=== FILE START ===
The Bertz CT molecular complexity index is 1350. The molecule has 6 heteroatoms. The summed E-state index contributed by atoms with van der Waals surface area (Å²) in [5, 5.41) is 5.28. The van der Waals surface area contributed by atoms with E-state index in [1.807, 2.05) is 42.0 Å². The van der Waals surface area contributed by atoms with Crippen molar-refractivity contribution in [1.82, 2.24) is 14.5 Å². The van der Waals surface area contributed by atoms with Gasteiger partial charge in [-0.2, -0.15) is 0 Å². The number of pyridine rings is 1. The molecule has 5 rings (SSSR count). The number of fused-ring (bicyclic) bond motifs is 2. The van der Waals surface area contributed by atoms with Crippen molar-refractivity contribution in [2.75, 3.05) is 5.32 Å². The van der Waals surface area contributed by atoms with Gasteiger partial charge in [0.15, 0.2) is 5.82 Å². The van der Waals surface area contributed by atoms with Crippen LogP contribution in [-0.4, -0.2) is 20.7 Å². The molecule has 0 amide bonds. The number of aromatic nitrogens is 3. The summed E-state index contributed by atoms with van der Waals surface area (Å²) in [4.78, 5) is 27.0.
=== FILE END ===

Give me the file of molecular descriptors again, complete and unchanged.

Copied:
The Bertz CT molecular complexity index is 1350. The molecule has 6 heteroatoms. The summed E-state index contributed by atoms with van der Waals surface area (Å²) in [5, 5.41) is 5.28. The van der Waals surface area contributed by atoms with E-state index in [1.807, 2.05) is 42.0 Å². The van der Waals surface area contributed by atoms with Crippen molar-refractivity contribution in [1.82, 2.24) is 14.5 Å². The van der Waals surface area contributed by atoms with Gasteiger partial charge in [-0.2, -0.15) is 0 Å². The number of pyridine rings is 1. The molecule has 5 rings (SSSR count). The number of fused-ring (bicyclic) bond motifs is 2. The van der Waals surface area contributed by atoms with Crippen molar-refractivity contribution in [2.75, 3.05) is 5.32 Å². The van der Waals surface area contributed by atoms with Gasteiger partial charge in [0.15, 0.2) is 5.82 Å². The van der Waals surface area contributed by atoms with Crippen LogP contribution in [-0.4, -0.2) is 20.7 Å². The molecule has 0 amide bonds. The number of aromatic nitrogens is 3. The summed E-state index contributed by atoms with van der Waals surface area (Å²) in [4.78, 5) is 27.0.